Fishing in Beirut

February 16, 2010

Part 3: Blue, July – Sept 2002 (scene 13)

Filed under: Character : Aria, Part 3 : Blue — fishinginbeirut @ 10:05

Aria ate quietly. After, she washed the spoon and bowl, and replaced them where they belonged. She stepped outside. The garden was bathed in sunlight, some clothes hanging on the line. She smiled at the sight of her little sister’s pyjamas. When she was fourteen she had crouched out here in darkness, smoking a Marlboro Menthol with Laura they had taken from her mother. Coughing and spluttering.
She looked around and kicked gently at the grass. A radio could be heard from the neighbour’s. Every now and then the feel of the sea entered the garden, and it did so now, wonderfully. She breathed salty air. She went over and touched the clothes, kneading them in her palms to check for dampness. None remained. Her sister’s pyjamas, her own T-shirts and jeans. Her mother’s red blouse. All were dry and flapping.
Clothes feel different. From each other, and in wet and dry states. It would be possible to correctly identify your T-shirts, blind-folded. Possible with practise and awareness. Aria closed her eyes and experienced the fabrics, the clothes on the line in the garden. She stood on sun-warmed grass.
She was thinking of Paris all the time now, and took this as a sign of further improvement. The future was seeming very possible again. She rubbed her tongue over her teeth, and could taste the remnants of cereal. Sugar and mushed up wheat. A bird alighted on the grass nearby, a magpie. One for sorrow unfortunately, but then it was joined by another, and she laughed out loud at this lucky spectacle. Black and white birds, who would kill each other for a shiny piece of crap.
“What are you thinking?” asked her mother.
Aria hadn’t heard her approach, but wasn’t startled.
“Oh nothing, just thinking.”
Her mother drew up alongside, and smiled, ruffling her daughter’s hair. All of this had been hard on everyone. The magpies took off, one and then the other, and her mother squeezed her shoulder gently.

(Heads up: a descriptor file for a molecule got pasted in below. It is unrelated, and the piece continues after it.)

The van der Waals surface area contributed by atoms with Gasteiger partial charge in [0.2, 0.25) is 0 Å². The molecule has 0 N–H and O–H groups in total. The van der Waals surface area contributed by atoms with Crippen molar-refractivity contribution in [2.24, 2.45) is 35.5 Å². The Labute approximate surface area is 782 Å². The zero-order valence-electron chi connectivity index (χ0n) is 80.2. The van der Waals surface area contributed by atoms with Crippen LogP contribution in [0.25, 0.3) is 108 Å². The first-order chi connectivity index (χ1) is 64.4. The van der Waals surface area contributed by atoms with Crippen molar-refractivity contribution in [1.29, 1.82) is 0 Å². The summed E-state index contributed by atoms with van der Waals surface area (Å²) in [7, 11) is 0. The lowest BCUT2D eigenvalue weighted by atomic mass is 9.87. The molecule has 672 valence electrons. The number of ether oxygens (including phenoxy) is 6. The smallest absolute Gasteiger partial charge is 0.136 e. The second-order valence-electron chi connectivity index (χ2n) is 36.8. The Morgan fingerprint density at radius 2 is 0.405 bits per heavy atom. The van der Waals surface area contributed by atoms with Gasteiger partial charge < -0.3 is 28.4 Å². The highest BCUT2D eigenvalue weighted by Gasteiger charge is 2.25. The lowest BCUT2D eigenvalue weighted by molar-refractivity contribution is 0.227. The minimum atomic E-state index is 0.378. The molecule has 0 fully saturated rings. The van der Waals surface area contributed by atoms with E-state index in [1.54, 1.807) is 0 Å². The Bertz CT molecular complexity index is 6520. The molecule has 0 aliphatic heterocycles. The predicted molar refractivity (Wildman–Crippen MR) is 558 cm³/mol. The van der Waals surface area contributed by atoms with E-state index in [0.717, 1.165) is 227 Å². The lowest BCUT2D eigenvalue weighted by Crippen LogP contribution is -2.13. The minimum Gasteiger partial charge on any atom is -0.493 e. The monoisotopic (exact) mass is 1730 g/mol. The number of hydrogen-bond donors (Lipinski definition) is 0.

“Two for joy honey.”
“I know it,” said Aria, and they took each other’s hand. Sweet breeze ruffled grass.
“You’ll be able to go soon you know.”
“I know.”
“The past won’t even matter.”
Aria was amazed by her mother’s strength. The shock of what she’d learned and dealt with. Her daughter had been driven to a shadow world of pain. Benny the absent father, who’d left so long ago. Hollow, desperate, amateur photography; sad, explicit poses. Aria, attempting to repair the breech of childhood night abuse. Mother and daughter had been forced to educate themselves on trauma, but had emerged stronger, clearer. Despite the sometime ache, the past contained the worst. Aria had reclaimed herself.
The cat joined them in the garden, and little Anna too, just dropped home by a neighbour. Eight year’s wise, a pretty little girl, jumping and laughing on the grass. Describing her day in detail. Pictures and games at summer school.
They all stood together, a broken family no more, and early next year the eldest daughter would leave for France. Aria plaited Anna’s hair. What promise in the Parisian air; what would happen, who would she see? A white cloud drifted by, looking like an oval, or maybe like a plane. Yes, looking like a plane, singing softly of possibility. Anna counted her knuckles.

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